I’m taking a task-less moment to document the fun I’ve been having. This is Day Two of my volunteering gig I got with the Emergency Management Group-Washington who is deployed to support the North American Golf Championship for the Special Olympics.
Yesterday, I was on the Seattle campus of University of Washington (UW) in a little conference room in the basement of a faraway building watching various monitors and chasing details. The Emergency Operations Center (EOC) takes note of potential threats, plans, daily schedules, contact information for liaising groups, keeps radios charged, and holds first aid equipment for off duty med staffers. It is the information hub and it’s run–today at least–by 4 hardworking, always cheerful, and ever-dedicated women and overseen by the experienced and knowledgeable Director who sometimes drops by to fix the wobbly internet. I sat at a long table with my tiny laptop and watched TweetDeck (our Twitter aggregator) update languidly. I delved deep into the hinterlands of NOAA to find the exact right weather report for tomorrow. (We need to tell the med tent if they should expect heat stroke). I listened to a UW representative who had dropped by for a radio describe what their crisis management office was up to. It was a quiet day–pretty much ideal for our line of work.
Today, I’m following the Director around on the golf course itself. We’re mostly based at the med tent which is staffed with two doctors and two EMTs on golf carts. It’s very quiet today and comfortably cool. We’ve had some radio problems, but otherwise all is running smoothly.
While we are here to protect the health and safety of the athletes and volunteers, we’re also treating this as a practice run for The Special Olympics golf tournament in 2018 which will see thousands more athletes, and many more spectators and volunteers. We’re collecting notes and opinions about the event to include in an After Action Report which will help us plan next year better.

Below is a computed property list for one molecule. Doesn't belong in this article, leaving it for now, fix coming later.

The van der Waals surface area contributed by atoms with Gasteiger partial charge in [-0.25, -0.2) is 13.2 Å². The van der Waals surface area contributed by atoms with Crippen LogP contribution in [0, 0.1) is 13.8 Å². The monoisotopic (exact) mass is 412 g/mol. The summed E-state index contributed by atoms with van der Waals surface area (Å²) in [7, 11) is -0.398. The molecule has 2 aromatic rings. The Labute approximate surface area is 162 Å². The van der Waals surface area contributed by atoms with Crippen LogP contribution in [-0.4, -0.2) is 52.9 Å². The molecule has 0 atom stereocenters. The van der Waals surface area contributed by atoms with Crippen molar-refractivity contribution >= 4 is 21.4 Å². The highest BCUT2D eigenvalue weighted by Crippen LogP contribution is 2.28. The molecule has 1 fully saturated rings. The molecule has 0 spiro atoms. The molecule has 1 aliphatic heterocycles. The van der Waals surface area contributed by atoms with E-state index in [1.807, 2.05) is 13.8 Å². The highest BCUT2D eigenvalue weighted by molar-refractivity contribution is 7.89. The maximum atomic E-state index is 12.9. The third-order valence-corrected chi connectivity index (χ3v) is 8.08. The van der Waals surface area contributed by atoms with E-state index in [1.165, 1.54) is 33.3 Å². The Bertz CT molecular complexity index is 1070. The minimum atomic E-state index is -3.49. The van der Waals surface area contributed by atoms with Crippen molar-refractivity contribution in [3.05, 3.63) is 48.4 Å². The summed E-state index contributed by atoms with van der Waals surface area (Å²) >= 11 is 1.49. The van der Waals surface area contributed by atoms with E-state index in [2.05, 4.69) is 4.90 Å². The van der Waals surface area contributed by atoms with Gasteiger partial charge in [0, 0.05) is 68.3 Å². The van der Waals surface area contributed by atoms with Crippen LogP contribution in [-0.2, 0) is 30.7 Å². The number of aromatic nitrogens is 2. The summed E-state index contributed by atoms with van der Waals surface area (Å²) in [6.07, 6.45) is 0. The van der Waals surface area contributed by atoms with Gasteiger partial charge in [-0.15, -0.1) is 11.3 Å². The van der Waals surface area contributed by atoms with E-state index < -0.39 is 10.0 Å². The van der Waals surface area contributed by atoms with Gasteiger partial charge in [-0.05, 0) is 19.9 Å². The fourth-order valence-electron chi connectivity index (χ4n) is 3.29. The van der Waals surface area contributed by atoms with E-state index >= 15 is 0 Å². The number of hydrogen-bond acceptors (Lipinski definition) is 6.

We take a break in the clubhouse (where there’s power outlets) to gather some information. Yesterday, we heard about a townhall meeting being hosted on the UW campus concerning an incendiary social-justice topic. There might be protesters which line or block the path our athletes were going to use to get home tonight. No one is expecting the protectors to be violent, but we’ve also seen how these things quickly escalate and it’s our job to be extra safety-conscious especially since we’re supporting our own sometimes-vulnerable population. So the leadership staff spent last evening developing an alternate transportation plan and today, the Director made the finishing touches and sent it out to all his staff. My job was to research and verify the protest (we’d heard conflicting reports). I felt all my Millenial training come to my aid–finally it was good for something–as I scoured the internet for signs of unrest. Exactly one of the words I reported made it into the plan. And it was paraphrased.
Still, I like contributing. I’m learning a lot and am grateful for the opportunity to meet my ilk. Here’s to those behind the scenes. Great job.
Update: Nothing happened at the protests. The athletes were walked home via a different path and didn’t even seem to notice the change. I’m glad.